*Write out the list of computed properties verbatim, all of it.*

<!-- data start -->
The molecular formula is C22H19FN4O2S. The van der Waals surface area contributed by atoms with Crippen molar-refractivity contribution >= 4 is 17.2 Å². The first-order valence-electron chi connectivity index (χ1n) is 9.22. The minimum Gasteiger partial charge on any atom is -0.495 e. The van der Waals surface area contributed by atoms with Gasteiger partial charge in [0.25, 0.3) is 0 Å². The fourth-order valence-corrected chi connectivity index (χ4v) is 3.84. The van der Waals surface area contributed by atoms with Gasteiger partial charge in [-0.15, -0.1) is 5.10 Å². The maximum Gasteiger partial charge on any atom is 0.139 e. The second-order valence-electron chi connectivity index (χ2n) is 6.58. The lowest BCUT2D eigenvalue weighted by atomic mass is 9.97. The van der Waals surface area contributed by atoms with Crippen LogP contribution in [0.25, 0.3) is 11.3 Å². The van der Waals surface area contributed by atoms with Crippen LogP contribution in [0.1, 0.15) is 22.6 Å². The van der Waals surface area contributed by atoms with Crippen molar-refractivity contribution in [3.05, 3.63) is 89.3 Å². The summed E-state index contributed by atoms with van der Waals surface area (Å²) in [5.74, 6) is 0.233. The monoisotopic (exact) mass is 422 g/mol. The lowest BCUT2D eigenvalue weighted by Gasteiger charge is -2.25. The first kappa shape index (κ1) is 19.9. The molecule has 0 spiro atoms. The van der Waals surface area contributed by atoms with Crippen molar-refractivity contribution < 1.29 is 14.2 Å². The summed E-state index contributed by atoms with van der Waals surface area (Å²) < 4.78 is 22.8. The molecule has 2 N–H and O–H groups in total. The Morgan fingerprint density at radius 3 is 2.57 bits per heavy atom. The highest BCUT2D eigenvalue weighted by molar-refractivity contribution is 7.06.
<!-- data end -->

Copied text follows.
The molecular formula is C22H19FN4O2S. The van der Waals surface area contributed by atoms with Crippen molar-refractivity contribution >= 4 is 17.2 Å². The first-order valence-electron chi connectivity index (χ1n) is 9.22. The minimum Gasteiger partial charge on any atom is -0.495 e. The van der Waals surface area contributed by atoms with Gasteiger partial charge in [0.25, 0.3) is 0 Å². The fourth-order valence-corrected chi connectivity index (χ4v) is 3.84. The van der Waals surface area contributed by atoms with Gasteiger partial charge in [-0.15, -0.1) is 5.10 Å². The maximum Gasteiger partial charge on any atom is 0.139 e. The second-order valence-electron chi connectivity index (χ2n) is 6.58. The lowest BCUT2D eigenvalue weighted by atomic mass is 9.97. The van der Waals surface area contributed by atoms with Crippen LogP contribution in [0.25, 0.3) is 11.3 Å². The van der Waals surface area contributed by atoms with Crippen LogP contribution in [0.1, 0.15) is 22.6 Å². The van der Waals surface area contributed by atoms with Crippen molar-refractivity contribution in [3.05, 3.63) is 89.3 Å². The summed E-state index contributed by atoms with van der Waals surface area (Å²) in [5.74, 6) is 0.233. The monoisotopic (exact) mass is 422 g/mol. The lowest BCUT2D eigenvalue weighted by Gasteiger charge is -2.25. The first kappa shape index (κ1) is 19.9. The molecule has 0 spiro atoms. The van der Waals surface area contributed by atoms with Crippen molar-refractivity contribution < 1.29 is 14.2 Å². The summed E-state index contributed by atoms with van der Waals surface area (Å²) < 4.78 is 22.8. The molecule has 2 N–H and O–H groups in total. The Morgan fingerprint density at radius 3 is 2.57 bits per heavy atom. The highest BCUT2D eigenvalue weighted by molar-refractivity contribution is 7.06.